David Harmon tests his bike to the max
From the final sprint….
… to hammering over pave, a pro bike delivers
Ask a professional rider to name the best bike he has ever ridden and more often than not the reply will be something like; “The one I’m paid to ride”.
Impeccable as the professional rider’s answer might be, it delivers not an inkling of what pros look for and appreciate in a bicycle.
There is no greater testing ground for a racing bicycle than within the ProTour peloton. It is at the very least 10% faster, harder, tougher, longer and more destructive than anything top amateur racing throws at a product.
So what are professional riders looking for in a bike that is different to the rest of the bicycle riding, and buying, public?
Shaving off the grams is almost an obsession with riders across the world but in reality overall weight is not an issue to professional riders. For a number of years the UCI have ruled that the minimum weight of a complete bike should 6.8kg and all manufacturers can comfortably produce team bikes within those parameters.
More important than the overall weight is how the weight is distributed. This will have a major impact on the way the machine rides and handles. For example, a super light frame and heavy wheelset would be more tiring to ride and handle quite differently than a slightly heavier frame with super light wheels.
Between them, Campagnolo and Shimano provide the entire peloton with groupsets, with the notable exception of Saunier Duval Prodir, whose Scott machines are equipped with the all new American made SRAM Force groupo.
All 3 systems work slickly and are extremely reliable in all conditions and that is really all a rider competing on the limit requires.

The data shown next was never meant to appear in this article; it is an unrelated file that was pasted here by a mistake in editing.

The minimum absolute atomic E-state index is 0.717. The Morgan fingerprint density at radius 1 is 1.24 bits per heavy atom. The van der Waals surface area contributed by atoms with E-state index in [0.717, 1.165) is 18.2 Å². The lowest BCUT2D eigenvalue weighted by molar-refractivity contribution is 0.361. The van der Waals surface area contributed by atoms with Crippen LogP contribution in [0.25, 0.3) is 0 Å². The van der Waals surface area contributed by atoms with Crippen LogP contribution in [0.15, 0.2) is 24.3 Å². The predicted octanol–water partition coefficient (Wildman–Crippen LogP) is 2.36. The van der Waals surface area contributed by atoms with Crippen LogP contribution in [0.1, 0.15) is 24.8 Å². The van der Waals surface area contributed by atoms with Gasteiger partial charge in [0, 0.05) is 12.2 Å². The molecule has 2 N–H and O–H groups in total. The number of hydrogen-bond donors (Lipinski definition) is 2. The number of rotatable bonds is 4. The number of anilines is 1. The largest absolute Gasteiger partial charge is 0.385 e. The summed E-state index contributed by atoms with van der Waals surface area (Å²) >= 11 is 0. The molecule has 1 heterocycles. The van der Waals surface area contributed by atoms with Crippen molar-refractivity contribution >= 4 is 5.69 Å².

Saddles, bars and pedals are the physical points of contact for riders and as such are often very individual. Manufacturers will offer a range of bars, stems and saddles to riders and these may well be changed for specific races.
For professional teams the handbuilt wheel is now a thing of the past except for Paris-Roubaix. With such a huge range of high quality factory built wheels available to teams, in both carbon and aluminium, the potential to change the characteristics of the ride through choice of wheel is enormous.
The big challenge for manufacturers is to produce a team bike that strikes an acceptable balance between an aggressive, responsive machine and rider comfort.
The almost universal use of carbon as a frame material has lead to fabulously stiff and responsive frames and wheels but look about the peloton and it is clear that dozens of techniques are employed to achieve an acceptably comfortable ride, from flexible parts of the frame to shock damping elastomers, depending on the terrain.
To coincide with the Tour de France, RoadcyclingUK will be taking a regular ride on the bikes of the ProTour teams starting with the Specialized Tarmac S Works used for 2007 by Quickstep Innergetic.